It’s funny when people ask what they should do to emphasize something in their speech or presentation. Seems like, depending on what it is they want to emphasize, they would know best. After all, it’s part of their content, it means something special to them, and it’s their goal or intention to call it out.

Even though I’m sometimes tempted to snark back, “well, how would YOU LIKE to emphasize it,” I usually offer a menu of options. Not surprisingly, the menu items all have a common ingredient: supersizing. Go big or go home. Whatever they choose to use, it’s got to be bigger, more, louder, better, stronger, or different.

Here are four supersizing options for you to consider using the next time you really want the room to hear it, get it, remember it:

Words. Choose special or unexpected words. Use a killer metaphor. Construct an especially brief sentence. Repeat the words. Repeat the words again. Make a rhyme. Use call and response with your audience.

Energy. Change the energy in your voice or your body. Get louder for a few seconds. Animate with your hands. Move across the floor or stage. Stop and stand still if you’ve been moving. Get on your toes. Move as close to the audience as you can. Throw some theatrics in (note: what feels “theatrical” to you will simply seem “energetic” to the audience).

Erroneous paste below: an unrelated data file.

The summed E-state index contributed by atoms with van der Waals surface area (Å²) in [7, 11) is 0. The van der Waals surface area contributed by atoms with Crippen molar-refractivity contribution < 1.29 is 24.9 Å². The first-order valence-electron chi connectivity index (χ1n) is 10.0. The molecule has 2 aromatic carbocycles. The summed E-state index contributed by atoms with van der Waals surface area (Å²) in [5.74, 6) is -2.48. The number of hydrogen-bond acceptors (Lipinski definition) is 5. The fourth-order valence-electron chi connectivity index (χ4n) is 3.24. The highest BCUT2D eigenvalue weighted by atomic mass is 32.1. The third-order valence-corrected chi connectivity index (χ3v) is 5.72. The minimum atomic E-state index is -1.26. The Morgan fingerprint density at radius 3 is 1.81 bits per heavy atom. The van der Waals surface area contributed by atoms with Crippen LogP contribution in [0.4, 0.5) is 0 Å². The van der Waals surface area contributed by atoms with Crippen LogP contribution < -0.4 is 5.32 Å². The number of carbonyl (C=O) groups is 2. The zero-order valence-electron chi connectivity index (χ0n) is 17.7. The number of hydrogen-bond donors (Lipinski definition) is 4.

Pauses. Create a few seconds of anticipation prior to what you want to emphasize. Leave a few seconds for marination following what you want to emphasize. Give your pause a drumroll – for example, “I’m going to pause here because what I have to say next is critical …”. Take a measured pause in. between. each. word. of. the. sentence. you are emphasizing.

Labels. Slap labels on your emphasized content. For example, “If there’s one thing I want you to remember,” “I cannot emphasize enough,” “This cannot be overstated.” Labels warn and wake. They guide and grab.

Help your audience out. Even the best of the best – those audience members who are paying attention – may not catch something you’re trying to emphasize unless you supersize it somehow. Audiences don’t know what you want them to know or remember unless you tell them!

Beth Levine

Beth Levine

Communications Coach at SmartMouth Communications
SmartMouth Founder and Principal Beth Noymer Levine is a Communications Coach who is emerging as one of the country’s leading voices on how to prepare and deliver speeches and presentations that actually work for both the audience and the speaker.
Beth Levine

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